Hello, everyone. Welcome to the July 2019 issue. If you’re into gawking at wild and famous drumkits, then you’re going to enjoy our photo-essay on Crash, the new coffee-table book by drummer, collector, and studio sound technician David Frangioni. In addition to talking to the author about it, we couldn’t resist reprinting a whole host of its photos, as well as a couple that didn’t make the final product.

Among the drummers whose iconic kits are featured is the great Hal Blaine, who died this past March shortly after celebrating his ninetieth birthday, and who we’ll be honoring with a full tribute in an upcoming issue. I was blessed to become close with Hal, and like so many who knew him, I was heartbroken over his passing. Hal lived a pretty incredible life, and his career trajectory will likely never be repeated. He paved the way for so many drummers and musicians, and the phone calls, text messages, and emails I received on the day of his passing only emphasized just how much he was loved by musicians and music fans all over the world.

Also like so many of us, I grew learning to play “for the song” by studying and playing along to Hal’s drumming on the countless hit records he made in the ’60s and ’70s. One of the first times I saw one of his mammoth Ludwig studio kits—David Frangioni owns the original, and you can see it in our feature story—was in a photo that Hal took of George Harrison sitting behind it, when Hal was recording a Jackie Lomax album for the Beatles’ Apple Records. George loved that kit so much that he bought a set for Ringo Starr. Not being a fan of multiple toms, however, Ringo stripped it down and only kept the one extra tom. Ringo subsequently used that Ludwig maple wood kit for all of Abbey Road and Let It Be. He also used it to record his 2005 solo album, Choose Love.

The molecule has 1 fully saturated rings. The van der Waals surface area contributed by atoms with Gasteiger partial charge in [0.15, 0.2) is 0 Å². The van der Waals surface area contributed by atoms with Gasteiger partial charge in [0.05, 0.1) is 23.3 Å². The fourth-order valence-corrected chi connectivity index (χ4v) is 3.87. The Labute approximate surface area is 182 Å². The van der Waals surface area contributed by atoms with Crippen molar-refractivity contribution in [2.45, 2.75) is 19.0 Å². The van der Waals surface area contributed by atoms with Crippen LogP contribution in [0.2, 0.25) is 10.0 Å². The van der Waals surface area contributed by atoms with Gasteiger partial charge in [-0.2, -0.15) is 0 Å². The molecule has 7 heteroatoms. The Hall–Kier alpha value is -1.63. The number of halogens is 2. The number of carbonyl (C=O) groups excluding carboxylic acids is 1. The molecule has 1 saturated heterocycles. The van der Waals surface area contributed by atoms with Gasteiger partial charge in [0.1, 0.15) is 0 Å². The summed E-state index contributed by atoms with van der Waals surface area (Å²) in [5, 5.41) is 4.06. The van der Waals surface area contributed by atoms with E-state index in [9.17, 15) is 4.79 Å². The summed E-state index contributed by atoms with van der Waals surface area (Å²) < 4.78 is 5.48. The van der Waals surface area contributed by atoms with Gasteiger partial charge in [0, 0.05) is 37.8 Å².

“George really loved those drums,” Hal told Modern Drummer years later. “Then Karen Carpenter saw them and absolutely wanted them. I had two sets myself, identical, so that I could go from studio to studio. Producers would say, ‘We want that big set.’ The thing about my big set of drums is that I gave it all to Ludwig. I expected them to call it the Hal Blaine Super Set or something. But they called it the Octa-Plus, and it was one of their biggest sellers. I didn’t know in those days about getting a design patent.

“I did The Ed Sullivan Show with Nancy Sinatra,” Hal went on, “and I did a solo. It was the first time anyone ever saw that set, and everybody just went crazy. They were single-headed toms. That was something that I learned from using my old timbales. I used to use timbales as tom-toms. I loosened them up and they’d go boom, but then they would trail off . I would have the toms on rolling racks so that I could still just play my four-piece set, and then I could roll in four on each side and have another octave to play with.”

I purchased my own set of Ludwig Octa-Plus drums in the early ’70s after seeing them on the back of the Beck, Bogert, and Appice album. Carmine Appice was another huge influence on me, and I wanted the same kit he had—though I only wanted one bass drum. Incidentally, you can see one of Carmine’s other classic kits in the Crash feature, where you’ll also see a unique set once used by Iron Maiden’s Nicko McBrain, who appears on the cover of MD for the first time this month. Enjoy the issue!

 

 

 

Billy Amendola
Editor at Large